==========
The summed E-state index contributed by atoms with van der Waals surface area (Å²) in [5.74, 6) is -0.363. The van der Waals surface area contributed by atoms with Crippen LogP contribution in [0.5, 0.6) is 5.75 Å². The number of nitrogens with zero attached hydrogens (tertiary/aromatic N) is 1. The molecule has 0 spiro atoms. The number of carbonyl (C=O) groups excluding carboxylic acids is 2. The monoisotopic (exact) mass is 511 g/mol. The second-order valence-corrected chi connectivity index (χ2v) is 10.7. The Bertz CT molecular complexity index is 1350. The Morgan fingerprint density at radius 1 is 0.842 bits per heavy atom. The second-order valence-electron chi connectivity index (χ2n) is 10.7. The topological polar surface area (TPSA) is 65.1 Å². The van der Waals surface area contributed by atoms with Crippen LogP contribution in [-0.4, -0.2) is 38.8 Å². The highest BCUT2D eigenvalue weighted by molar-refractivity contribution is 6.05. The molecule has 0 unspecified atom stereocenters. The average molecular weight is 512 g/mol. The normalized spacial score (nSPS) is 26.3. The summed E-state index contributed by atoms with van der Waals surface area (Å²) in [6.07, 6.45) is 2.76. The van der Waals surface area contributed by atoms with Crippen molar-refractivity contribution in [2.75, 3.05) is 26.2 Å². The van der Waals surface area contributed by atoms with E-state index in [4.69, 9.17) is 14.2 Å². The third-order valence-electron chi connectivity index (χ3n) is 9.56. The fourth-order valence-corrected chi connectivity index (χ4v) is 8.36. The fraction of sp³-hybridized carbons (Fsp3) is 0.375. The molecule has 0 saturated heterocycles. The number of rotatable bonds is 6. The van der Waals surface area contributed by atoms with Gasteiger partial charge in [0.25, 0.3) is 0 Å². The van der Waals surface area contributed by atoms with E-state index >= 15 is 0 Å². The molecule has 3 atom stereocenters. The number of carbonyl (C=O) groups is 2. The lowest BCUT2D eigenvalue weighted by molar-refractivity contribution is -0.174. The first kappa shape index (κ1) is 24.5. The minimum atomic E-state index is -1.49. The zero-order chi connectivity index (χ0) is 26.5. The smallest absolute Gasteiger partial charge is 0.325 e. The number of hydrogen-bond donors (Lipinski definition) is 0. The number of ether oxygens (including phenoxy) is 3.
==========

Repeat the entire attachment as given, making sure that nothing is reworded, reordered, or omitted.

The summed E-state index contributed by atoms with van der Waals surface area (Å²) in [5.74, 6) is -0.363. The van der Waals surface area contributed by atoms with Crippen LogP contribution in [0.5, 0.6) is 5.75 Å². The number of nitrogens with zero attached hydrogens (tertiary/aromatic N) is 1. The molecule has 0 spiro atoms. The number of carbonyl (C=O) groups excluding carboxylic acids is 2. The monoisotopic (exact) mass is 511 g/mol. The second-order valence-corrected chi connectivity index (χ2v) is 10.7. The Bertz CT molecular complexity index is 1350. The Morgan fingerprint density at radius 1 is 0.842 bits per heavy atom. The second-order valence-electron chi connectivity index (χ2n) is 10.7. The topological polar surface area (TPSA) is 65.1 Å². The van der Waals surface area contributed by atoms with Crippen LogP contribution in [-0.4, -0.2) is 38.8 Å². The highest BCUT2D eigenvalue weighted by molar-refractivity contribution is 6.05. The molecule has 0 unspecified atom stereocenters. The average molecular weight is 512 g/mol. The normalized spacial score (nSPS) is 26.3. The summed E-state index contributed by atoms with van der Waals surface area (Å²) in [6.07, 6.45) is 2.76. The van der Waals surface area contributed by atoms with Crippen molar-refractivity contribution in [2.75, 3.05) is 26.2 Å². The van der Waals surface area contributed by atoms with E-state index in [4.69, 9.17) is 14.2 Å². The third-order valence-electron chi connectivity index (χ3n) is 9.56. The fourth-order valence-corrected chi connectivity index (χ4v) is 8.36. The fraction of sp³-hybridized carbons (Fsp3) is 0.375. The molecule has 0 saturated heterocycles. The number of rotatable bonds is 6. The van der Waals surface area contributed by atoms with Gasteiger partial charge in [0.25, 0.3) is 0 Å². The van der Waals surface area contributed by atoms with E-state index >= 15 is 0 Å². The molecule has 3 atom stereocenters. The number of carbonyl (C=O) groups is 2. The lowest BCUT2D eigenvalue weighted by molar-refractivity contribution is -0.174. The first kappa shape index (κ1) is 24.5. The minimum atomic E-state index is -1.49. The zero-order chi connectivity index (χ0) is 26.5. The smallest absolute Gasteiger partial charge is 0.325 e. The number of hydrogen-bond donors (Lipinski definition) is 0. The number of ether oxygens (including phenoxy) is 3.